A WordPress plugin is where you want to do this kind of integration work. It is possible to bake this functionality directly into a theme, though, that doesn’t make a lot of sense in my opinion. It is just easier to encapsulate these kinds of integrations as plugins and then you can use them in any WordPress theme you choose.

Step 1: Setup your dev environment

To follow along here, you will need a Shopify development site. You can create as many of those for free. You can add some products to its catalog if you want but that is entirely optional for this tutorial. Doing so, however, will let you better explore the functionality of the Storefront API so it isn’t a bad idea once you have completed the steps here.

Next you should setup a development instance of WordPress. You can do that remotely with a hosting provider or you can setup WordPress locally. Local setup is my preference; you can just do things a lot faster locally. I use a Mac for development so my setup involves a MAMP environment. WordPress has instructions for that here. It is largely straightforward. Once you have MAMP up and running, download and install WordPress in the directory that your MAMP environment uses for hosting content. This tutorial is written for version 5.3.

Step 2: Create a WordPress plugin

WordPress plugin development is fortunately very easy. It can certainly get complex in a hurry, though, that is more related to the functionality that you may want to incorporate. Plugins really just boil down to some PHP with a touch of organization. The documentation is here but you can look at it later. We’re going to make a simple plugin called hello-tech. I would typically go for the standard hello-world but someone has already published a plugin with that name to the WordPress marketplace.

In your WordPress install directory, create a new plugin directory:
wp-content/plugins/hello-tech

The directory wp-content/plugins should already exist. If it doesn’t, you might be looking in the wrong spot in your WordPress install or there is something wrong with your install. hello-tech is the name of your plugin. In this new directory, create a new file call hello-tech.php. It is a good practice to name your PHP file after your plugin. In order for this file to be recognized as a plugin it needs to start with a WordPress plugin header. This header can have information about the plugin, its maintainers, and its license. However, for this tutorial let’s keep it simple and use with the following:

<?php
/**
 * Plugin Name: Hello Tech
 */

That is all your plugin needs for you to see it in the WordPress admin dashboard. It doesn’t have any functionality but you can still activate it; do that now by clicking on activate. Now we’re ready to add some functionality. Update hello-tech.php to be the following:

<?php
/**
 * Plugin Name: Hello Tech
 */
function helloTech() {
    return '<strong>hello tech</strong>'; 
}
add_shortcode('hello-tech', 'helloTech');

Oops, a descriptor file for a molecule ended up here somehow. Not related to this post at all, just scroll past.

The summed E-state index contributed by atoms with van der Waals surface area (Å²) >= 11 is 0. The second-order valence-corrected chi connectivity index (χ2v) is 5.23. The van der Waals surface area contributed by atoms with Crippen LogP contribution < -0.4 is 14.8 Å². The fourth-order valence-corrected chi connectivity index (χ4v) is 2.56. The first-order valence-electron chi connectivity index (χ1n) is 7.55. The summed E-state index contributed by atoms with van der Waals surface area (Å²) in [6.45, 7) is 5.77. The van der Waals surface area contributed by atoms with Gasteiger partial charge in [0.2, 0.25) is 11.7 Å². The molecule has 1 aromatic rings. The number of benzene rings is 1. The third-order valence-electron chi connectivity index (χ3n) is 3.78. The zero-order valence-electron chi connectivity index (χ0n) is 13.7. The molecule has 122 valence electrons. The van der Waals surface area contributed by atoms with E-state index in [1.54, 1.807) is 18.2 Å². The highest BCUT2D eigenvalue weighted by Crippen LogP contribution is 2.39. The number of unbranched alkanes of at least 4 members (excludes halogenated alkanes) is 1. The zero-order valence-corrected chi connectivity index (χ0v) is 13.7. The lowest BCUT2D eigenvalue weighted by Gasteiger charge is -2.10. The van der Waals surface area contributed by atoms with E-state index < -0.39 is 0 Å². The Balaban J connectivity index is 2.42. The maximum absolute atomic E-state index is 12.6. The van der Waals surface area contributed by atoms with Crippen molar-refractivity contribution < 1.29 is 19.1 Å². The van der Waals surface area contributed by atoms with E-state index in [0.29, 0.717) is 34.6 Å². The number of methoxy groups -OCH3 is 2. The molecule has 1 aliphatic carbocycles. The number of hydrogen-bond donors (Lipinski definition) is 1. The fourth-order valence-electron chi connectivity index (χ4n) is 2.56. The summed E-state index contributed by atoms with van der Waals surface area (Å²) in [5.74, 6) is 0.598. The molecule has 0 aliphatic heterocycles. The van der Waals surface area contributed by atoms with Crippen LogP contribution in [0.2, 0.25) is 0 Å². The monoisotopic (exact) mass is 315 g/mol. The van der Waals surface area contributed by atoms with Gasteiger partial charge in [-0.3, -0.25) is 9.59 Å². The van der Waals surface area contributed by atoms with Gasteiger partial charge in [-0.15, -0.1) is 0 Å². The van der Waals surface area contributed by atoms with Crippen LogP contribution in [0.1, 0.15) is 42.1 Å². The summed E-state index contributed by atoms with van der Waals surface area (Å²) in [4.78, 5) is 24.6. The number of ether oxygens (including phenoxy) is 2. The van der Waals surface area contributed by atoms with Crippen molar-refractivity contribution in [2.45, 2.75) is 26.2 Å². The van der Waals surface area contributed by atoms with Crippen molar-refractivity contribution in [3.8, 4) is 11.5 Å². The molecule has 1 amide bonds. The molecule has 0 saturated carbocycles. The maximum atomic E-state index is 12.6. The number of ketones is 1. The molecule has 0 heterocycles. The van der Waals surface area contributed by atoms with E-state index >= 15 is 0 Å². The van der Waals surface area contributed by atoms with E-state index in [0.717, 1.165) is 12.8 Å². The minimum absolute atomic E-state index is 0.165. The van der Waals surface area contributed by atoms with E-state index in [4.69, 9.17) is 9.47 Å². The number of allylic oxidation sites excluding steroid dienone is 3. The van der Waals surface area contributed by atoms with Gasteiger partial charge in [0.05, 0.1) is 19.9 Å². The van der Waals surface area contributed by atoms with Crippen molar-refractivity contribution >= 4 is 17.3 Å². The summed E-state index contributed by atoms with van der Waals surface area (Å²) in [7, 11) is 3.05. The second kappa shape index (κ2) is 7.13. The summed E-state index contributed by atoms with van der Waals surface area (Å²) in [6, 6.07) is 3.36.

The above snippet does 2 things. First it creates a function called helloTech that returns an HTML snippet. Second it registers a new shortcode, hello-tech, that uses it. Shortcodes are a quick way to incorporate plugin functionality into a WordPress site. If you add [hello-tech] to the contents of any page on your site, you will see hello tech appear. There are other methods for triggering plugin functionality but we are going to stick with shortcodes for now.

Step 3: Create a Storefront Access token

You need an access token to send Storefront requests. The steps for generating a token are here.

Essentially you need to create a new private app that at least has read access to some of your store data. For this tutorial, I set the private app name to be Hello Tech. You don’t need to worry about Admin API access; you can disable all of those permissions. At the bottom of the private app settings page is where you will find the Storefront API options. Don’t forget to enable access.

Step 4: Send a Storefront API request

With the access token you can now issue Storefront API requests. Update your plugin to look like the following. Swap STORE_NAME and ACCESS_TOKEN for your Shopify store name and Storefront access token:

<?php
/**
 * Plugin Name: Hello Tech
 */
function helloTech() {
    $store_name = 'STORE_NAME';
    $access_token = 'ACCESS_TOKEN';
    $query = <<<'GRAPHQL'
    query {
        shop {
            name
            primaryDomain {
                url
                host
            }
        }
    }
    GRAPHQL;
    
    $storefront_response = wp_remote_post(
        'https://'.$store_name.'.myshopify.com/api/2019-07/graphql.json', 
        array(
            'method' => 'POST',
            'timeout' => 30,
            'blocking' => true,
            'httpversion' => '1.1',
            'headers' => array(
                'Accept' => 'application/json',
                'Content-Type' => 'application/json; charset=utf-8', 
                'X-Shopify-Storefront-Access-Token' => $access_token
            ),
            'body' => json_encode(['query' => $query, 'variables' => '']),
        )
    );

    $storefront_json = json_decode($storefront_response['body'], true);
    return '<strong>hello tech</strong><br /><br />'. 
        '<code>'.$storefront_response['body'].'</code><br /><br />'.
        '<code>'.$storefront_json['data']['shop']['name'].'</code>'; 
}
add_shortcode('hello-tech', 'helloTech');

The above plugin issues a request to get your store name, URl, and host. It is basically a hello world Storefront query that you can use to make sure your access token and plugin are working. For more information on the Storefront API and to develop queries that meet your use cases, have a look at the reference documentation.

Step 5: Move the Storefront API key into plugin settings

Our plugin now issues Storefront API requests and displays the results on a page via shortcode. Our store name and access token, however, are hard coded into the plugin. Let’s do a final touch and move those configurations to a custom settings page.

First, let’s create a separate PHP file to contain our custom settings page. Update hello-tech.php to have these 2 lines at the top to require a new file called hello-tech-settings.php: